THE GAME IS PROCESS: find an abstract function and think out the most appropriate material for the function. Even the most appropriate material has its own nature, and to use it with a feeling that the material is being used in an optimum way naturally bends the initial function; not exactly changes it, but moves the focus. Don Potts is a builder-artist of the experimental turn of mind necessary to make the process game a working method. He begins with a tentative function and reads the next step out of the possibilities as they present themselves. When an object is perfectly crafted there is

  • An Ilya Bolotowsky Retrospective Travels the West

    THE SUBJECT MATTER OF Ilya Bolotowsky’s painting is the shape of the canvas. There are other factors, such as the nature and resolution of the previous painting (perhaps that factor may have indicated the selection of the shape), but the shape of the canvas poses the problem to be resolved. The shape itself is always symmetrical, at least bilaterally symmetrical in the case of a rectangle, but often a square (usually hung from its corner as a diamond), or a circle, or an ellipse, and when they are merely rectangular, the long sides of the rectangle are closer to the square than the traditional

  • The San Francisco Annual Becomes an Invitational

    UNTITLED 68, THE SAN FRANCISCO Art Institute’s show at the San Francisco Museum of Art, provides that city with a viewing of several artists who are in the limelight elsewhere, but who haven’t been seen here recently, and in some cases not seen at all. It doesn’t, of course, manage to show us everyone we haven’t seen, and it leaves out entirely those whom we have seen in depth over the last year or so. The show is divided into several departments or categories which might be described as heaven, hell and the real world. Thus, you could say that Noland, Olitski, Parker, Held and Louis were in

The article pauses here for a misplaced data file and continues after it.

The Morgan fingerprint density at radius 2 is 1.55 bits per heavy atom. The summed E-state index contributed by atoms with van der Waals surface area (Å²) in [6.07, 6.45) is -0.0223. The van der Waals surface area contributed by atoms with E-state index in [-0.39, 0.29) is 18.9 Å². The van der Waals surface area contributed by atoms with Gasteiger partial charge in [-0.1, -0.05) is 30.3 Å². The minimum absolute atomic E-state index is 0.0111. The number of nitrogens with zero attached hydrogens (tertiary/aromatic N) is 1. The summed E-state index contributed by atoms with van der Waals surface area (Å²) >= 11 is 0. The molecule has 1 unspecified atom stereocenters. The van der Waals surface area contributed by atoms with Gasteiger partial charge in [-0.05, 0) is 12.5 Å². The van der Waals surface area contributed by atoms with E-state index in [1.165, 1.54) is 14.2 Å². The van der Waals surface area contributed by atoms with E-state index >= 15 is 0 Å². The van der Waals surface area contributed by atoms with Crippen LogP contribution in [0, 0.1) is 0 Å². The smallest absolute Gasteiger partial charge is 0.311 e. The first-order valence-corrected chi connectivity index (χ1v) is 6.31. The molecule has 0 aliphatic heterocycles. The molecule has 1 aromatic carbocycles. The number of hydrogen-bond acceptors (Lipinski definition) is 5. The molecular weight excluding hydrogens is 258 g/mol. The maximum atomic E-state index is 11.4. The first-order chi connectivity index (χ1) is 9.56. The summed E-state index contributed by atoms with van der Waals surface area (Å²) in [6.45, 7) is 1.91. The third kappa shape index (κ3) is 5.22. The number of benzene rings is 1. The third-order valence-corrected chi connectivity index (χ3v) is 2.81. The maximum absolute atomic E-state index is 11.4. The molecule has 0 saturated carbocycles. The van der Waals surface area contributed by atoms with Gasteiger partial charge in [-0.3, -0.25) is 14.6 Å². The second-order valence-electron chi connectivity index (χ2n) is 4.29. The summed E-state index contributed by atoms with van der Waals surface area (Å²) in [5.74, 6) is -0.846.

• The Paintings of Al Held

    THOUGH AL HELD’S PAINTINGS are literally big, they have been painted with a monumentality which makes them seem even larger. They look like details cropped from an immensely larger whole which continues beyond the canvas. A bulky simplified facade will have been truncated with enough left to suggest what the absent end would have looked like. His circles are not only cropped to suggest a bigness beyond the space of the canvas, but they bulge and expand making them larger than a geometric circle could be.

    He likes to tell people he is a “realist” not only for the irony, which he undoubtedly relishes

  • 85th Annual of the San Francisco Art Institute

    There were 180 pieces of painting, sculpture and assorted media in The 85th Annual of the San Francisco Art Institute at the San Francisco Museum. Michel Tapies, the French collector and critic, was invited to jury this year’s show. Tapies is perhaps best known as the man who organized the Parisian exhibition of the American Abstract Expressionist painters which is said to have been the first time that Europeans had really given American art their respectful attention. Though the Annual is open to entrants from the whole United States it is generally expected to be an index of Bay Area tendencies,

  • Louis Gutierrez

    At the Arleigh Gallery is an exhibition of paintings by Louis Gutierrez, heretofore known for his work with collage. His collages were first quite loose though structured, and were textured by the appearance of wear and age, an accidental quality. Gradually Gutierrez’s collages tightened and grew more rigidly geometrical, and the surfaces became more finished, still textured but more like a patina. It might have seemed to many that he was progressing in the direction of the centralized flat field of color sort of painting which has become so popular. But when he decided to go over to paint he